This will take you some time that won't be spent doing Perl stuff but it is fun in its own right! Plus nothing prevents you from writing admin scripts in Perl, thus learning how to use a bunch of new modules.

    That said the main result for me is a new respect for sysadmins. It is a real job, just keeping those !@#$%^&* computers running properly and securely!

Re: (OT) defocusing a bit to re-learn and re-evaluate other aspects of one's skillset (discussion)
by FoxtrotUniform (Prior) on Jan 16, 2002 at 22:58 UTC

    What I've been meaning to do (although I haven't yet... misinterpretation of the virtue of Laziness) is mix the skills in a project. For instance, to keep my Perl up to date and improve my Unix and DB skills, write a script to parse syslog, insert entries in an appropriate database, and generate reports. (The syslog parser would run as an hourly cron job, the report generator as a daily one.) This keeps me practicing my Perl and DBI skills, gets me more into schema design, and involves me in such things as syslogd(8), ipfw(8), and so on. If I decide to make pretty-printable reports, this project could get me into PostScript, and so on.

    So the basic idea, for me at least, is to work on things that involve a broad range of skills. This is a bit difficult to do at work, since I usually get handed the Perl part of a given problem, but for personal projects it tends to be pretty easy. I haven't run into too many problems that are particularly narrow in their focus.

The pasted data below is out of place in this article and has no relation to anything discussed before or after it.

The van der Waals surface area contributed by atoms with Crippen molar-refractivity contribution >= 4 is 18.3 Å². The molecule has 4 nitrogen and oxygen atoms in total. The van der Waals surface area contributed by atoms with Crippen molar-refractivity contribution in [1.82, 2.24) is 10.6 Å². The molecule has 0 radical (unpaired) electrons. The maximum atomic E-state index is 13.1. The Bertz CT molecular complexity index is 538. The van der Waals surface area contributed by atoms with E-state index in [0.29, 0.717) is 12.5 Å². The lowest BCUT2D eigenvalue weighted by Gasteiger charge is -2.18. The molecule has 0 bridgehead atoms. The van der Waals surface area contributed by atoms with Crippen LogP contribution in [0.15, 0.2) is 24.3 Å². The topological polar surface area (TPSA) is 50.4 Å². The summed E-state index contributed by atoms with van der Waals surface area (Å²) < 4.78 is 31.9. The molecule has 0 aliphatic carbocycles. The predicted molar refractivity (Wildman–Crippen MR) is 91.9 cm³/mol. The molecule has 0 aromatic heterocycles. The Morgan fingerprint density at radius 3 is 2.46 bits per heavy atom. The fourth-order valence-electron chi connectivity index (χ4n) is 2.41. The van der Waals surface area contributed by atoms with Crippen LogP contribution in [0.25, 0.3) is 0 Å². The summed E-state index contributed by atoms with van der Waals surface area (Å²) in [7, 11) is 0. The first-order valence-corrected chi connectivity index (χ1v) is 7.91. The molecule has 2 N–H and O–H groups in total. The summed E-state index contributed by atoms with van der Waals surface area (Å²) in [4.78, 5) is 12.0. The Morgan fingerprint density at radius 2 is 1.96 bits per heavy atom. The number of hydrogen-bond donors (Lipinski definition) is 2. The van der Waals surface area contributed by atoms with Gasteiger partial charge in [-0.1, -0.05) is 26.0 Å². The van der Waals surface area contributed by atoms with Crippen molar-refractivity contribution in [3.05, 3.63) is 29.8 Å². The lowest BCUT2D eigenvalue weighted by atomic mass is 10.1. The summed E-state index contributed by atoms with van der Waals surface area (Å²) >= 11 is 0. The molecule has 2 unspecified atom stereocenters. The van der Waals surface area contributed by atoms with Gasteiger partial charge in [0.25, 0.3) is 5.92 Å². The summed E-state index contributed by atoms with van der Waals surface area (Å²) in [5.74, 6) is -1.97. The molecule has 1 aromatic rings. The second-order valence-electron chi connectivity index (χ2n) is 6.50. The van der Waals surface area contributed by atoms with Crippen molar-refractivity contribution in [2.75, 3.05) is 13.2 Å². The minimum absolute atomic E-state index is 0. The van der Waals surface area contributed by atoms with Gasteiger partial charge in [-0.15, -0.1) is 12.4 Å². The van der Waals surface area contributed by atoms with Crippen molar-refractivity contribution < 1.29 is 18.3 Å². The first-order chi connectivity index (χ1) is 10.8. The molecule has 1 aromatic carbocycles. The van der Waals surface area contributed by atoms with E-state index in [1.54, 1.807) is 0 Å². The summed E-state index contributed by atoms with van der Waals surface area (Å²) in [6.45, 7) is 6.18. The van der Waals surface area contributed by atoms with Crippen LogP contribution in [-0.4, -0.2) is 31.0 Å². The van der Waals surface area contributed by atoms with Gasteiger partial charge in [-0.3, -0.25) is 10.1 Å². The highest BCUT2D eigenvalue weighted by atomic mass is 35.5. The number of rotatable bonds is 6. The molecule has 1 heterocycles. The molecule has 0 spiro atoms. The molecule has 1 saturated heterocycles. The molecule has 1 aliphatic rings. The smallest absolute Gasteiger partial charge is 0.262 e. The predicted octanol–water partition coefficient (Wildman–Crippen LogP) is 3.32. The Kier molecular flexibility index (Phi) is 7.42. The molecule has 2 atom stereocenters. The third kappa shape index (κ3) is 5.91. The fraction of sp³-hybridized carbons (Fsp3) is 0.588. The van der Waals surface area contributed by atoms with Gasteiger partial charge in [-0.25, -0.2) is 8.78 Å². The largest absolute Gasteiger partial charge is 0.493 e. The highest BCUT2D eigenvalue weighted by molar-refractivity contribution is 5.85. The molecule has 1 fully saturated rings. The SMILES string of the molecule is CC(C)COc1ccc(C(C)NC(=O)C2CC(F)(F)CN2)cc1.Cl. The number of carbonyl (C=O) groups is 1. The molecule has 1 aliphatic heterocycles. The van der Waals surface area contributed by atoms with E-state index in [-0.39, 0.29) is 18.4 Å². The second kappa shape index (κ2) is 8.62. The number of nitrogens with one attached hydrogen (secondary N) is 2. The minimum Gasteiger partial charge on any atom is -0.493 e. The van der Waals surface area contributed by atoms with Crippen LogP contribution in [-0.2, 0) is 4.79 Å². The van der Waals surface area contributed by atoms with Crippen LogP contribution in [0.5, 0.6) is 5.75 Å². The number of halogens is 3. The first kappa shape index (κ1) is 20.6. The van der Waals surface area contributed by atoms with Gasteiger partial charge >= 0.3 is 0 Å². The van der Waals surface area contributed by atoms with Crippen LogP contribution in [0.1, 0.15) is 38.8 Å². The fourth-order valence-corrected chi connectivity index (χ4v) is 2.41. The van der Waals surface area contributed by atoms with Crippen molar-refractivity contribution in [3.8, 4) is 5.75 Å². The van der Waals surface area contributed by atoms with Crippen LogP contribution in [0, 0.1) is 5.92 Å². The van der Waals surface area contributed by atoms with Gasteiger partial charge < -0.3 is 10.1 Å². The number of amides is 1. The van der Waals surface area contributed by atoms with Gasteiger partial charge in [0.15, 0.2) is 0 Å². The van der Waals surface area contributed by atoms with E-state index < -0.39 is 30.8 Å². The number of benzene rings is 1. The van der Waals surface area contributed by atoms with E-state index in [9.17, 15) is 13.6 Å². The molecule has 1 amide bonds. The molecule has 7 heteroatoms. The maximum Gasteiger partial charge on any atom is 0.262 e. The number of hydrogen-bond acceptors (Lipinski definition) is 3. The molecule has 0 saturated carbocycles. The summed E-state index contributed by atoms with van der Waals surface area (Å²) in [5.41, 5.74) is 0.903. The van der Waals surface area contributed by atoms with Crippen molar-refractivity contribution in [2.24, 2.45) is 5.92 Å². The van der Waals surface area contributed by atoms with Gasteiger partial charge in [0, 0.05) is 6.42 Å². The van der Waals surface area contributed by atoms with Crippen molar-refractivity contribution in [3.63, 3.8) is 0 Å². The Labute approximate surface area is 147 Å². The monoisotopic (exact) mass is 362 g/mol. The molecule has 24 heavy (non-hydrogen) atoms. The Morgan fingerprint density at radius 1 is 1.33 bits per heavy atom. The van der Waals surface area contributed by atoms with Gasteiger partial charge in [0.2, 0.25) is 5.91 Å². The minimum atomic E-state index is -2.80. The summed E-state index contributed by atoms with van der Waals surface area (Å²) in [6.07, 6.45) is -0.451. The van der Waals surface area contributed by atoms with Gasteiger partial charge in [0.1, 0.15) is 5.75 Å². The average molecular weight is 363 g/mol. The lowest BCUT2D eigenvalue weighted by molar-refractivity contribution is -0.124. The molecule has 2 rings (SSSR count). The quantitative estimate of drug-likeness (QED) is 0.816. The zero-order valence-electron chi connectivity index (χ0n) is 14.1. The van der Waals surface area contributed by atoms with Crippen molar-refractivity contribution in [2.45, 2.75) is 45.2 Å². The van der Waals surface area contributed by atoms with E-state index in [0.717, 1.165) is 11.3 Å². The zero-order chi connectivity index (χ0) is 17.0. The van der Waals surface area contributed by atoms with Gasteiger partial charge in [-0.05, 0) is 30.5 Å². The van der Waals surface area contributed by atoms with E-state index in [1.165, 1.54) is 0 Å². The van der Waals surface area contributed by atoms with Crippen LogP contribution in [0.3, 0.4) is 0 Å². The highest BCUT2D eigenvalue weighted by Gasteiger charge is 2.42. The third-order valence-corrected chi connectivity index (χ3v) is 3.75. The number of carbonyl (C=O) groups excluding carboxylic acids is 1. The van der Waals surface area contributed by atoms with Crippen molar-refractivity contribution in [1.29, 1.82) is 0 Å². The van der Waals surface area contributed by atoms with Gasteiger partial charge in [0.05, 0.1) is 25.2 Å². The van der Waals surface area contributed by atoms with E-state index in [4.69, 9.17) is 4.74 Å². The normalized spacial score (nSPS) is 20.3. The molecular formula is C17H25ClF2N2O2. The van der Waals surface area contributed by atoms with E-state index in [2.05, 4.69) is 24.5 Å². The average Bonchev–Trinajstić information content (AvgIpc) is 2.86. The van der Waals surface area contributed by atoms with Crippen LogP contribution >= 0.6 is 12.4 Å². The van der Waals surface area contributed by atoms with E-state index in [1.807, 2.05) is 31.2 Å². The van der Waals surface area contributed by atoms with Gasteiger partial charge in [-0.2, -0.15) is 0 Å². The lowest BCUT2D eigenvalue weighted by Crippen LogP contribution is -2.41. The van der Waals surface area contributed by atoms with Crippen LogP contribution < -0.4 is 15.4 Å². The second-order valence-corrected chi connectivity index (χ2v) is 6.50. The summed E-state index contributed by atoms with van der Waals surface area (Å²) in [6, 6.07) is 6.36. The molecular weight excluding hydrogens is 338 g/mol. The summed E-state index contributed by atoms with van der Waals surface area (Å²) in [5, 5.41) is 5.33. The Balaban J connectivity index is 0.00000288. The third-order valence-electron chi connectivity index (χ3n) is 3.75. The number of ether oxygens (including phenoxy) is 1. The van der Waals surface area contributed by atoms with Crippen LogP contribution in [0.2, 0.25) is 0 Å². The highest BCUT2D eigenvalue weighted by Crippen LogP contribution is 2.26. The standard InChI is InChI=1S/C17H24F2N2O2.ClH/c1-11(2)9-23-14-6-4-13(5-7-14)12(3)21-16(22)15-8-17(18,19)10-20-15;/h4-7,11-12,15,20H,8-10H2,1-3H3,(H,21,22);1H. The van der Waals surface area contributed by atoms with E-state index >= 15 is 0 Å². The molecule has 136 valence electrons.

Re: (OT) defocusing a bit to re-learn and re-evaluate other aspects of one's skillset (discussion)
by RedDog (Pilgrim) on Jan 17, 2002 at 00:15 UTC
    You might want to check out the January issue of SysAdmin Magazine. They had an interesting article on running a firewall using ipchains on Redhat Linux.

    ...We will have peace, when you and all your works have perished -- and the works of your dark master to whom you would deliver us. You are a liar, Saruman, and a corrupter of men's hearts. -- Theoden in The Two Towers --
Re: (OT) defocusing a bit to re-learn and re-evaluate other aspects of one's skillset (discussion)
by coreolyn (Parson) on Jan 17, 2002 at 01:30 UTC

    Actually I'm finding that it is my Perl skills that are suffering at the expense of other persuits -- primarily J2EE. Besides stopping in here daily to get a shot of Perl at its best I find that my home network, Perl, and all other skills are falling far to the wayside.

    If the home site/network didn't regularly force me to babysit it on a regular basis I would be hard pressed to keep any of the skills you mentioned up to snuff.

Re: (OT) defocusing a bit to re-learn and re-evaluate other aspects of one's skillset (discussion)
by metadoktor (Hermit) on Jan 17, 2002 at 04:39 UTC
    While I can't think of a project off the bat that you might like in order to sharpen your Unix/Perl skills, I think that if you want to relearn these things (Sendmail, DNS, etc) then you should either get a book, download the software packages and read the READMEs, or read the Solaris docs at

    Still I think that Sendmail, NFS, and DNS are poorly written insecure packages and you might consider looking at some alternatives at

    Considering that you were expert at using these technologies it should be no problem for you to refresh yourself.


    "The doktor is in."